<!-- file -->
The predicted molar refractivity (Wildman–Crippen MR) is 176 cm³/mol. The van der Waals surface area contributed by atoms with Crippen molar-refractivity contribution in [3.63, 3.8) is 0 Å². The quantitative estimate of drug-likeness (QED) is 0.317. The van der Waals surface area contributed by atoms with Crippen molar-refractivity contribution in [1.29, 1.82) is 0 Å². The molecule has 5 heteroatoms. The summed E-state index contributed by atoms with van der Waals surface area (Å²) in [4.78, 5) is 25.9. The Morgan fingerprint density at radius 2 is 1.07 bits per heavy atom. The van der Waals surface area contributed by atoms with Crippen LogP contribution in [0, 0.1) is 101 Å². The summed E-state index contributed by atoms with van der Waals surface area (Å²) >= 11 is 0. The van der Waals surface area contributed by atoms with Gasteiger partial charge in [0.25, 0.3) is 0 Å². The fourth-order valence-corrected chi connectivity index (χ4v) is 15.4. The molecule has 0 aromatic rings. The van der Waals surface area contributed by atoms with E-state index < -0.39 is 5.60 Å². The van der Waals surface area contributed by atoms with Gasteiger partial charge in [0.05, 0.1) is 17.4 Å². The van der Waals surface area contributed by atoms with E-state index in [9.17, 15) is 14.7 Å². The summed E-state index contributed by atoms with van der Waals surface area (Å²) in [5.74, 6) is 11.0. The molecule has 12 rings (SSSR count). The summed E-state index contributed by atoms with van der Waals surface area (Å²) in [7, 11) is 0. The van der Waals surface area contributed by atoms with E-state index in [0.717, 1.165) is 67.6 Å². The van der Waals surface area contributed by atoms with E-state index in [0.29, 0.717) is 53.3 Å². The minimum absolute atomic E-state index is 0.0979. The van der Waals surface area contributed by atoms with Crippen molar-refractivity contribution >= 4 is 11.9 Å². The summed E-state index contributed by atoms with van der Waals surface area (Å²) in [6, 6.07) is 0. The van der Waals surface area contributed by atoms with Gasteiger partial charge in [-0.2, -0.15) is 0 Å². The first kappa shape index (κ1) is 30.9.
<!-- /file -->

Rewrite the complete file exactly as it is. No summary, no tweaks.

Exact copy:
The predicted molar refractivity (Wildman–Crippen MR) is 176 cm³/mol. The van der Waals surface area contributed by atoms with Crippen molar-refractivity contribution in [3.63, 3.8) is 0 Å². The quantitative estimate of drug-likeness (QED) is 0.317. The van der Waals surface area contributed by atoms with Crippen molar-refractivity contribution in [1.29, 1.82) is 0 Å². The molecule has 5 heteroatoms. The summed E-state index contributed by atoms with van der Waals surface area (Å²) in [4.78, 5) is 25.9. The Morgan fingerprint density at radius 2 is 1.07 bits per heavy atom. The van der Waals surface area contributed by atoms with Crippen LogP contribution in [0, 0.1) is 101 Å². The summed E-state index contributed by atoms with van der Waals surface area (Å²) >= 11 is 0. The van der Waals surface area contributed by atoms with Gasteiger partial charge in [0.25, 0.3) is 0 Å². The fourth-order valence-corrected chi connectivity index (χ4v) is 15.4. The molecule has 0 aromatic rings. The van der Waals surface area contributed by atoms with E-state index < -0.39 is 5.60 Å². The van der Waals surface area contributed by atoms with Gasteiger partial charge in [0.05, 0.1) is 17.4 Å². The van der Waals surface area contributed by atoms with E-state index in [9.17, 15) is 14.7 Å². The summed E-state index contributed by atoms with van der Waals surface area (Å²) in [5.74, 6) is 11.0. The molecule has 12 rings (SSSR count). The summed E-state index contributed by atoms with van der Waals surface area (Å²) in [7, 11) is 0. The van der Waals surface area contributed by atoms with E-state index in [0.717, 1.165) is 67.6 Å². The van der Waals surface area contributed by atoms with E-state index in [0.29, 0.717) is 53.3 Å². The minimum absolute atomic E-state index is 0.0979. The van der Waals surface area contributed by atoms with Crippen molar-refractivity contribution >= 4 is 11.9 Å². The summed E-state index contributed by atoms with van der Waals surface area (Å²) in [6, 6.07) is 0. The van der Waals surface area contributed by atoms with Gasteiger partial charge in [-0.2, -0.15) is 0 Å². The first kappa shape index (κ1) is 30.9.